* TSX falls 17.03 points, or 0.14 percent, to 12,140.26
* Five of 10 main sectors decline
* TD down 2 percent on concerns about acquisition risk,
* Loblaw shares up 16 percent on REIT venture plans
By John Tilak
TORONTO, Dec 6 Canadian stocks fell on Thursday
as investor concerns about Toronto-Dominion Bank's
latest U.S. acquisition and results offset a 16-percent jump in
Loblaw Cos Ltd on the grocer's plan to spin off its
The market was also hurt by bleak comments from the European
Central Bank about the outlook for the region, as well as
renewed distress about the still-unresolved U.S. fiscal crisis.
Toronto-Dominion said it is buying the owner of Epoch
Investment Partners for $668 million in cash to expand its U.S.
asset management business, while it reported a flat quarterly
The country's second-biggest bank was down 2 percent at
C$80.89, playing the biggest role of any single stock in leading
the market lower. Its shares fell on worries about higher
expenses and loan loss provisions, as well as added caution
attached to its bid for Epoch.
"TD has been a laggard of all the banks this year. People
were expecting more. There is nothing to write home about the
results," said Irwin Michael, portfolio manager at ABC Funds.
Shares in Canadian Imperial Bank of Commerce and
National Bank of Canada also slipped after they reported
earnings on Thursday.
The financial sector, the index's biggest, dropped 0.8
The energy sector was down 0.4 percent, hurt by falling oil
prices. Brent January crude fell 2 percent to $106.72.
Suncor Energy Inc gave back 0.89 percent to C$32.38,
Cenovus Energy Inc lost 1 percent to trade at C$33.11,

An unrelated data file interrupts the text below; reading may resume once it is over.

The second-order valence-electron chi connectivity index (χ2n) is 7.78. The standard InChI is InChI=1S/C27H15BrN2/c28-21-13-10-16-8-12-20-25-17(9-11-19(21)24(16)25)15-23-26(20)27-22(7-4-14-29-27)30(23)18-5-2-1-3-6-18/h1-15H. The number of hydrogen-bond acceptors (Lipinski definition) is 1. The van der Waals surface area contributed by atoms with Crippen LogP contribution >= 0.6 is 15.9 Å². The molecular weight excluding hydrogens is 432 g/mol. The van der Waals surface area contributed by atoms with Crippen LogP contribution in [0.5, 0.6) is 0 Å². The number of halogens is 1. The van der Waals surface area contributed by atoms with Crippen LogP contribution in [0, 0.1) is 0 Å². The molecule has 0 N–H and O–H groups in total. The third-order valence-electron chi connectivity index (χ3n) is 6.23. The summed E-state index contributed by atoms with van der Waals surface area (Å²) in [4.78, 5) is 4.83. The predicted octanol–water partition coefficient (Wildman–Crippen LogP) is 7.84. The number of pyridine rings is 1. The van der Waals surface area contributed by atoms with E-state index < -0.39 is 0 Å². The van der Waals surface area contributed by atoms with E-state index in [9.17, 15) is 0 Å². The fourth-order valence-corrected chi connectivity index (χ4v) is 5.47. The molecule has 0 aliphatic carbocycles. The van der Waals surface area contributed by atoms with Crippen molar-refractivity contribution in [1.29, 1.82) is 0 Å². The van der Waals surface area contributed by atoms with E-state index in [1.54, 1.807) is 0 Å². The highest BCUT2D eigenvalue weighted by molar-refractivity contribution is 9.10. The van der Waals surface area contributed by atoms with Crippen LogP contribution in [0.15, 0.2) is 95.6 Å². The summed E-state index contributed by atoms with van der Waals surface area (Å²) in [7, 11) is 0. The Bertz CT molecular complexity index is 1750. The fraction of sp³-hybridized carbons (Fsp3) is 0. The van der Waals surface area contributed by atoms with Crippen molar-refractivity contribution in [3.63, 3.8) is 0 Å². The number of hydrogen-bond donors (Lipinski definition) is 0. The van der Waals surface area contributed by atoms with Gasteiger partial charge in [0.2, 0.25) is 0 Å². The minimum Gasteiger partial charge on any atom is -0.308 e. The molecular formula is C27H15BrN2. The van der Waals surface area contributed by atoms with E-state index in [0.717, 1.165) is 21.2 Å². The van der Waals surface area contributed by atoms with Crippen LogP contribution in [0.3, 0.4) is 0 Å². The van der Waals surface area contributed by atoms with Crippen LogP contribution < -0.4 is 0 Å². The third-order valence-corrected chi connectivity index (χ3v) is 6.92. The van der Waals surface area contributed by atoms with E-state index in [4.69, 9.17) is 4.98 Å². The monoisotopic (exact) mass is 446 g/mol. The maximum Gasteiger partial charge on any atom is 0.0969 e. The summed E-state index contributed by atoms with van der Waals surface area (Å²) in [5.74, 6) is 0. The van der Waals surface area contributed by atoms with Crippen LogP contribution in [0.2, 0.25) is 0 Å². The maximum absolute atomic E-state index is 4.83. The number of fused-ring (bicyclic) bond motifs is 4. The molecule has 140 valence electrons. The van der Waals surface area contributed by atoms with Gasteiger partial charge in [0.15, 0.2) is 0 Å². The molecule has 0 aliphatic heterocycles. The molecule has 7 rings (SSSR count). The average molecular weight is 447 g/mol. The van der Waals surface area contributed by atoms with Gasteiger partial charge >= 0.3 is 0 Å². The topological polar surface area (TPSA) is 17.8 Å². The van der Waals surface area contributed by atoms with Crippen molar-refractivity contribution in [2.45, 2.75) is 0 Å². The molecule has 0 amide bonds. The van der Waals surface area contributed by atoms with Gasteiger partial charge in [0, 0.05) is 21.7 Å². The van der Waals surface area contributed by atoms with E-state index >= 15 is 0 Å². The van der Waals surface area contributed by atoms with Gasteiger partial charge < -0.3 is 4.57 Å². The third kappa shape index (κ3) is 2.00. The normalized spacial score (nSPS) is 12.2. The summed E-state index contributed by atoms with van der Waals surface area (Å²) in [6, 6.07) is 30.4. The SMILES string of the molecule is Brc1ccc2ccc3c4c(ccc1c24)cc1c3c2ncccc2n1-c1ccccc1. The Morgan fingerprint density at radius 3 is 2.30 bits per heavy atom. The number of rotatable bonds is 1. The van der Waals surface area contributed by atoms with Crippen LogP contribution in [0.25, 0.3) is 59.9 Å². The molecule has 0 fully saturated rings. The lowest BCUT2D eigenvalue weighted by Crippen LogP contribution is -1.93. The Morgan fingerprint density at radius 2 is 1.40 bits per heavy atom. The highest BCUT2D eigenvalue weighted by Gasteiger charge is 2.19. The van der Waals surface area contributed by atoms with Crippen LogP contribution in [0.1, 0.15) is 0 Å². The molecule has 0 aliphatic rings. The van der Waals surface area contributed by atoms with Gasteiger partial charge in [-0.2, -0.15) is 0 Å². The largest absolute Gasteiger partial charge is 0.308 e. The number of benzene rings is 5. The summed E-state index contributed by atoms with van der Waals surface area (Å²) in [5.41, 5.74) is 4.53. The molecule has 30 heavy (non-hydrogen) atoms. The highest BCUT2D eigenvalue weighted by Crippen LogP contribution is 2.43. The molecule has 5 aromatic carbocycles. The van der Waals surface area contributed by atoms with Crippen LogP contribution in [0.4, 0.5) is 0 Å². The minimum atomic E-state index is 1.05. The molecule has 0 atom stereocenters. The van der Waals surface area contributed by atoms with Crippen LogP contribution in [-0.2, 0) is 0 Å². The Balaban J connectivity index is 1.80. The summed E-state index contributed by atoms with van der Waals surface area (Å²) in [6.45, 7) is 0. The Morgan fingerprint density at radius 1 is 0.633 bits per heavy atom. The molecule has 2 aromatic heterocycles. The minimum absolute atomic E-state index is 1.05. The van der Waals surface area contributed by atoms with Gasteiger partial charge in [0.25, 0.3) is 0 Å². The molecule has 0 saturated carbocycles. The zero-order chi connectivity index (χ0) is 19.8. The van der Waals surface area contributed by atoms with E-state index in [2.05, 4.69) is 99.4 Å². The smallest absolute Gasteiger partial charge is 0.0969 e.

and Encana Corp was down 1.2 percent at C$21.27.
At midafternoon, Toronto Stock Exchange's S&P/TSX composite
index was down 17.03 points, or 0.14 percent, at
12,140.26. Five of the 10 main sectors on the index were trading
The European Central Bank held interest rates steady on
Thursday but President Mario Draghi revealed officials pondered
a cut and predicted the euro zone economy would shrink again in
"The fact that they are considering an interest rate cut
tells us the economy appears to be in recession. They're going
to have to keep on pumping the system with more supply of funds
until confidence is restored," Michael said.
The Canadian market's weakness was tempered by Loblaw, the
country's largest grocer, which said it would create one of
Canada's largest real estate investment trusts to hold a
significant part of its property assets and sell units through
an initial public offering.
The stock rose to C$38.91, having hit a 52-week high of
C$42.05 earlier in the session. Loblaw parent George Weston Ltd
gained 7.8 percent to C$68.35. The consumer staples
sector advanced 1.6 percent.
"The market is probably right here about being
enthusiastic," said John Ing, president of Maison Placements
"It is a smart deal for them. This is a good way of
utilizing an underutilized asset," he said of Loblaw's plan to
unlock the value of the prime real estate it owns across the
Shares of Canadian Tire Corp, another owner of
prime retail real estate, were up 2.8 percent at C$67.67, while
coffee chain Tim Hortons Inc rose 2 percent to C$46.34.
The materials sector, which includes mining stocks, also
provided some support, rising 0.2 percent. Teck Resources Ltd
was up 2.3 percent at C$35.